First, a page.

Man stops his nosebleed by leaning head slightly forward and pinching the soft part of the nose against the hard bony ridge that forms the bridge of your nose.
To stop a nosebleed, lean your head slightly forward and pinch the soft part of the nose against the hard bony ridge that forms the bridge of your nose.

How do I stop a nosebleed?

Follow these steps to stop a nosebleed:

  • Relax.
  • Sit upright and lean your body and your head slightly forward. This will keep the blood from running down your throat, which can cause nausea, vomiting, and diarrhea. (Do NOT lay flat or put your head between your legs.)
  • Breathe through your mouth.
  • Use a tissue or damp washcloth to catch the blood.
  • Use your thumb and index finger to pinch together the soft part of your nose. Make sure to pinch the soft part of the nose against the hard bony ridge that forms the bridge of the nose. Squeezing at or above the bony part of the nose will not put pressure where it can help stop the bleeding.
  • Keep pinching your nose continuously for at least 5 minutes (timed by clock) before checking if the bleeding has stopped. If your nose is still bleeding, continue squeezing the nose for another 10 minutes.
  • If you’d like, apply an ice pack to the bridge of your nose to further help constrict blood vessels (which will slow the bleeding) and provide comfort. This is not a necessary step, but you can try this if you want.
  • You can spray an over-the-counter decongestant spray, such as oxymetazoline (Afrin®, Dristan®, Neo-Synephrine®, Vicks Sinex®, others) into the bleeding side of the nose and then apply pressure to the nose as described above. WARNING: These topical decongestant sprays should not be used over a long period of time. Doing so can actually cause an increase in the chance of a nosebleed.
  • After the bleeding stops, DO NOT bend over, strain and/or lift anything heavy. DO NOT blow or rub your nose for several days.

When should I go to the emergency room if I have a nosebleed?

Call your doctor immediately or have someone drive you to the nearest emergency room or call 911 if:

  • You cannot stop the bleeding after more than 15 to 20 minutes of applying direct pressure on your nose as described in the steps above.
  • The bleeding is rapid or the blood loss is large (more than a cup).
  • You are having difficulty breathing.
  • You have vomited because you’ve swallowed a large amount of blood.
  • Your nosebleed has followed a blow to your head or serious injury (fall, car accident, smash to your face or nose).

Call your doctor soon if:

  • You get nosebleeds often.
  • You have symptoms of anemia (feeling weak or faint, tired, cold, short of breath, pale skin).
  • You have a child under two years of age who has had a nosebleed.
  • You are taking blood thinning drugs (such as aspirin or warfarin) or have a blood clotting disorder and the bleeding won’t stop.
  • You get a nosebleed that seems to have occurred with the start of a new medication.
  • You get nosebleeds as well as notice unusual bruising all over your body. This combination may indicate a more serious condition such as a blood clotting disorder (hemophilia or von Willebrand disease), leukemia or nasal tumor and will need to be checked by your doctor.)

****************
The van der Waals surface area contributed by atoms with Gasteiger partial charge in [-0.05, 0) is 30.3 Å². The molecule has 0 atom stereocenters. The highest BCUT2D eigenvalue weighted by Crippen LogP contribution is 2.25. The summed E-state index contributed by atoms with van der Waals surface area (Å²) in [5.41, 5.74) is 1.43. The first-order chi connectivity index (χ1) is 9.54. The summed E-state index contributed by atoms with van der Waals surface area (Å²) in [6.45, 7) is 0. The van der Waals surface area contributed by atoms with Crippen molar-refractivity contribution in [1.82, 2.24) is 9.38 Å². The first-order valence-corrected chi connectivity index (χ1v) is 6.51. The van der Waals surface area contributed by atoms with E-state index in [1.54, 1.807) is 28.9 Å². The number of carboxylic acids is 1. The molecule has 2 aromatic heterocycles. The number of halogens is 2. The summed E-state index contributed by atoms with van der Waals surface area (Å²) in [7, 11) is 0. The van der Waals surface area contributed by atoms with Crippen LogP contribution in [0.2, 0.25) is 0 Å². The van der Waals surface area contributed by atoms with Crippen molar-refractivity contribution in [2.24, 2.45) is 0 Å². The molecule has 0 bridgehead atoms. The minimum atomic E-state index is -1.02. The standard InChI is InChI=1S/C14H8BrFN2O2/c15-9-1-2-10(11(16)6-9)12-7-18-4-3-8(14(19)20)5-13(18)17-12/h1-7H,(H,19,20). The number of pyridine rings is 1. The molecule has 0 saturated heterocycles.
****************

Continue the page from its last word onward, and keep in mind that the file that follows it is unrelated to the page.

What should I expect when I go to my doctor with a nosebleed?

The doctor will ask you questions about your nosebleed including:

  • Length (in minutes) of your nosebleed.
  • Approximate amount of blood that was lost.
  • How often you get nosebleeds.
  • Did the nosebleed involve one or both nostrils.

Your doctor will also ask about medications you are taking – including over-the-counter blood thinning drugs, such as aspirin, and drugs for colds and allergies. They will also ask if there is a family history of blood disorders and ask about your use of alcohol or any illegal drug use in which the drug was sniffed up your nose.

Next, your doctor will examine your nose to determine the source of the bleed and what may have caused it. They will use a small speculum to hold the nostril open and use various light sources or an endoscope (lighted scope) to see inside your nasal passages. Your doctor may use topical medications to anesthetize (numb) the lining of the nose and to constrict blood vessels. The doctor is also likely to remove clots and crusts from inside your nose. This can be unpleasant but is not painful. Your blood pressure and pulse will likely be taken. Occasionally, x-rays or CT scan or blood tests may be ordered to check for bleeding disorders, blood vessel abnormalities or nasal tumors.

What are the treatments for nosebleeds?

Treatments depend on the cause and could include:

  • Nasal packing. Gauze, special nasal sponges or foam or an inflatable latex balloon is inserted into your nose to create pressure at the site of the bleed. The material is often left in place for 24 to 48 hours before being removed by a healthcare professional.
  • Cauterization. This procedure involves applying a chemical substance (silver nitrate) or heat energy (electrocautery) to seal the bleeding blood vessel. A local anesthetic is sprayed in the nostril first to numb the inside of your nose.
  • Medication adjustments/new prescriptions. Reducing or stopping the amount of blood thinning medications can be helpful. In addition, medications for controlling blood pressure may be necessary. Tranexamic (Lystedaâ), a medication to help blood clot, may be prescribed.
  • Foreign body removal if this is the cause of the nose bleed.
  • Surgical repair of a broken nose or correction of a deviated septum if this is the cause of the nosebleed.
  • Ligation. In this procedure, the culprit blood vessel is tied off to stop the bleeding.

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